head_page Governance of Science in the 21st Century: Mechanisms and Perspectives  - 1-2 October 2009

Launched 07.05.2009
Last updated 15.10.2009

Organiser: Institute for the Study of Science of RAS
Sponsors: Russian Academy of Sciences; Institute for the Study of Science of RAS

Nowadays, it is common knowledge that science and technology are key factors for economic growth and social welfare. However, knowledge production and its embeddings in innovation products and services do not automatically guarantee the well-being and social harmony. Interrelations between science and society, the state and economy, high technology and business are non-linear and multiple-valued processes that exist in the complex interweaving of interests, purposes, and perspectives. Besides that, scientific and technological development implies new local and global threats, bringing ethical issues into the foreground and challenging unquestionable plausibility of new knowledge and technology production.

In order to pull various benefits out of modern science and technology as well as prevent various perils arising from new technologies, the state has to succeed in drawing up an optimal and balanced policy under the given constraints such as limited budgets, growing competitiveness at national and global markets, high speeds in replacements of products and services that include enormous risks and fast interchangeability of innovation actors. No less important is that the state plays a crucial role as public regulator and as such it has, firstly, to create conditions and rules with mechanisms damping as far as possible negative implications of technological change, and secondly, to ensure balanced interests of different actors (business circles, innovation agents, scientific community, consumers of science intensive products and services) and to adapt all interested parts to the rapidly changing and developing new economy.

In the expanding knowledge economy, science and the new knowledge it generates are the central rod on which the other spheres, adjoined with new knowledge production and consumption, are pinned. As the principal supplier of new knowledge science, primarily basic, plays a paramount role in maintaining growth of all the developed economies in the world.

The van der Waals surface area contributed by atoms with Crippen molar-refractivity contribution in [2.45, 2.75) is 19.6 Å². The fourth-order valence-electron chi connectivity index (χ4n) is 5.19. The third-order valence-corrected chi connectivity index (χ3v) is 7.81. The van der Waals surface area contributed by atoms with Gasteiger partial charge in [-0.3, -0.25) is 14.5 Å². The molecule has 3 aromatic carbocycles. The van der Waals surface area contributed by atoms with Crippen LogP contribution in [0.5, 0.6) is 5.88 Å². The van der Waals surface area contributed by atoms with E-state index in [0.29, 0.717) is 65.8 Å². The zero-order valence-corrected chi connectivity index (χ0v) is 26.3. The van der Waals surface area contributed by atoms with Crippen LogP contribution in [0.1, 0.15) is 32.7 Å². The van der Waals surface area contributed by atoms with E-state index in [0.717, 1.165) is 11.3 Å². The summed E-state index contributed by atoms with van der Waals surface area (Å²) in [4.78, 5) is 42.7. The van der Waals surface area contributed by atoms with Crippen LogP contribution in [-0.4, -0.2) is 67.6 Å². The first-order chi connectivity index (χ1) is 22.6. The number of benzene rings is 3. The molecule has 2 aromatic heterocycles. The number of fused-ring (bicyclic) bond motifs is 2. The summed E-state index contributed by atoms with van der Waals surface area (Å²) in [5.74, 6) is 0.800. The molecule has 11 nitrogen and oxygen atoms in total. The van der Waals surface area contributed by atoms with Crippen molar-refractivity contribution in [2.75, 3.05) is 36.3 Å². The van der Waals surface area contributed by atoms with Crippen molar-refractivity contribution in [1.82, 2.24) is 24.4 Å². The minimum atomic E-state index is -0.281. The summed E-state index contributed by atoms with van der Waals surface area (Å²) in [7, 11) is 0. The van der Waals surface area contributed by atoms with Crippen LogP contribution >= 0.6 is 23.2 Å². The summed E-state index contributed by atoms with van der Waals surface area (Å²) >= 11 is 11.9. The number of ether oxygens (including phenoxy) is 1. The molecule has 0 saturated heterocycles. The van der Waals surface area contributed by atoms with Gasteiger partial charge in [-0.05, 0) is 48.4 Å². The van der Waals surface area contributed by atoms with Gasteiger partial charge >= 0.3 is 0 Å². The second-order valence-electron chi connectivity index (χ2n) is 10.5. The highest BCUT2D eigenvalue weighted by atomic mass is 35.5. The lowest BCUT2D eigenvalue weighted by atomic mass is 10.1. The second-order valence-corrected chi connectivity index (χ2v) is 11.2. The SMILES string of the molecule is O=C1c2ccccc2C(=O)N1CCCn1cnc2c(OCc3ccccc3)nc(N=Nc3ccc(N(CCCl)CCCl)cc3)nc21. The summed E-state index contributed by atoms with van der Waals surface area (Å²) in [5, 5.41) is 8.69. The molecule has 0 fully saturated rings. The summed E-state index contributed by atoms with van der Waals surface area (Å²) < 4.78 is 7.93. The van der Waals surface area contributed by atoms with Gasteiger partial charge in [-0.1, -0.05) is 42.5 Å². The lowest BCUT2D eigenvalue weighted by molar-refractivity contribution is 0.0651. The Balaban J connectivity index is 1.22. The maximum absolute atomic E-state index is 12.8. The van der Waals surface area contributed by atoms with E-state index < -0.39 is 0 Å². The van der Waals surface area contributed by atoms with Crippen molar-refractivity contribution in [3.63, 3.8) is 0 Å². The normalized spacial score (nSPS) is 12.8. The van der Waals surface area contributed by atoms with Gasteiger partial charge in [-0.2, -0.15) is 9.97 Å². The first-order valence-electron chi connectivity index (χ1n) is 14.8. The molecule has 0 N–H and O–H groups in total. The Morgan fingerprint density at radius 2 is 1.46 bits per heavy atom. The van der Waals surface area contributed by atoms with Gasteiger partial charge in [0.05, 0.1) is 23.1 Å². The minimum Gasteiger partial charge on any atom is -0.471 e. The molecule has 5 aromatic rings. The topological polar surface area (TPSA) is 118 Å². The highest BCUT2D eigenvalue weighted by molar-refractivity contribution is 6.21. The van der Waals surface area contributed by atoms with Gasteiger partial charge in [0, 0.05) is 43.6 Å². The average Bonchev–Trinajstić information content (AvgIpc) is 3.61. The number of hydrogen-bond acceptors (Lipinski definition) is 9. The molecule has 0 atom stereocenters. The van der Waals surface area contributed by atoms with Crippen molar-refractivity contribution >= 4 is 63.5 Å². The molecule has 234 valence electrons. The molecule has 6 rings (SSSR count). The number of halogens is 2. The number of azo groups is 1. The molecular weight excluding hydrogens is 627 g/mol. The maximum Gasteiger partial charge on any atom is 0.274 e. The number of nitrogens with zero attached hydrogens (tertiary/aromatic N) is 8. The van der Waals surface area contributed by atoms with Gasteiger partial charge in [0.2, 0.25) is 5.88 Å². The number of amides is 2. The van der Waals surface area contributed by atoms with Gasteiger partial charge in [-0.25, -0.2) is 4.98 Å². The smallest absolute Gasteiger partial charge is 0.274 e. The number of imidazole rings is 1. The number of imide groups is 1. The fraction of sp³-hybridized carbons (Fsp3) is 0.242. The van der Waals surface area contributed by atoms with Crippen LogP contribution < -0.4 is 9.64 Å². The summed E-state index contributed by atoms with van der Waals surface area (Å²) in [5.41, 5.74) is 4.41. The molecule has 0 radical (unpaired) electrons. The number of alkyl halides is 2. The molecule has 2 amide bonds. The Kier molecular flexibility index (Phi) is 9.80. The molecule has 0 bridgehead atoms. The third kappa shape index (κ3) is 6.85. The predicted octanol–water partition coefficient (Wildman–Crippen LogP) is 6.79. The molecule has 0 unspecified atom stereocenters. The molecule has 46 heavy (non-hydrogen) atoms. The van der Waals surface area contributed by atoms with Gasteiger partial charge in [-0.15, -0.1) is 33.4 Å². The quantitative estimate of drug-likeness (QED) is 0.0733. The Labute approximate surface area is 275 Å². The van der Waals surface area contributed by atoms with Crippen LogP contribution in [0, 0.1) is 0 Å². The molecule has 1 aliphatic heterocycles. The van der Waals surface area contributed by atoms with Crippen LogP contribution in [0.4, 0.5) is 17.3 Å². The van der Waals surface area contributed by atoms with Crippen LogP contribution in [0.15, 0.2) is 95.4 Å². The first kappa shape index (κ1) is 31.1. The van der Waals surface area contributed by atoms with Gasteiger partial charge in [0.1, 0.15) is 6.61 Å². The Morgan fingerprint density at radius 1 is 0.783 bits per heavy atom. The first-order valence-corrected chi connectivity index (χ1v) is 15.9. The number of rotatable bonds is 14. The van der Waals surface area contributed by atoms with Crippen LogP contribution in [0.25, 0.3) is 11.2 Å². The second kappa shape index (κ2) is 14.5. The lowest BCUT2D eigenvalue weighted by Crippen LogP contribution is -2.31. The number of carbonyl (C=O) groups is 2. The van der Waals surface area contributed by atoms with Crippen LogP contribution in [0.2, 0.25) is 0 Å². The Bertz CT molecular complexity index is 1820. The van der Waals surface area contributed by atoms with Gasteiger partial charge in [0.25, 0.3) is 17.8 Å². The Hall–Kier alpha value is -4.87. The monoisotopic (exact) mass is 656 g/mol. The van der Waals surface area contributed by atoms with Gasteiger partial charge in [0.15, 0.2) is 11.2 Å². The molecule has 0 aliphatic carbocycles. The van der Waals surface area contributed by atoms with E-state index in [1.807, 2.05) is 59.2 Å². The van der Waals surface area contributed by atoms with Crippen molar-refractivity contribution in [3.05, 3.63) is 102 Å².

The leading role of basic science requires vision and the governance of knowledge potential in terms of both the provision of research with physical and financial resources and the reproduction of research personnel having top skills and an ability to generate new ideas and knowledge. At this point, the systems of science and higher education touch once again: the latter system is not only the original medium from which science historically sprung but also a long-term supplier of high-skilled and trained labour for science.

The relations between basic and applied research as well as development are far from unambiguous. It is very often the case that advance in applied fields gives an impetus to new trajectories in basic research. On the other hand, applied problems may require new basic results for their solution, which stimulates demand for basic research. Lastly, scientists engaged in applied research and development often author basic discoveries which are, in effect, by-products of their applied studies.

There is no consecutive causality between innovation and basic knowledge either, and innovation may arise at any stage of the research process. The greater the innovation activity of an economy the higher is the demand for new knowledge and the greater the density of innovations distributed over the different research stages. At the same time the big S&T potential and developed science system not always have promoting effect on innovation activity. Close scrutiny of the science and innovation systems of advanced countries makes it clear that from an institutional point of view, these countries have built sophisticated systems of propagation and assimilation of scientific knowledge, which are not limited to technology transfer and intellectual property rights.

In recent years, Russian science faces challenges, not responding to which could undermine its foundation. Among the challenges are needs to attain:

  • substantial improvement in governance mechanisms, first of all in the government and high education sectors (abatement of bureaucratisation in decision-making, introduction of clear criteria to evaluate scientific excellence for both research organisations and individual researchers, detachment of managerial and research functions, increase of transparency in goal-oriented and competitive R&D funding, etc.);
  • positive turn in structural trends of R&D personnel (attraction of talented youth in S&T, decrease of medium age in R&D personnel, etc.);
  • “visibility” of Russian science in the international dimension and its incorporation into the world science.

The objective of the forthcoming conference is to provide in-depth discussion on different aspects of governance of science and the state’s role in modern scientific and technological development, in particular:

  • to discuss and evaluate governance mechanisms of modern science, not only well-known and widely applied but also emerging ones;
  • to shed light on new functions and risks of the state as a major regulator that sets up “rules of the game” in S&T;
  • to mirror emerging trends in the interaction of science and society.

Interested researchers are invited to submit their abstracts (click here)


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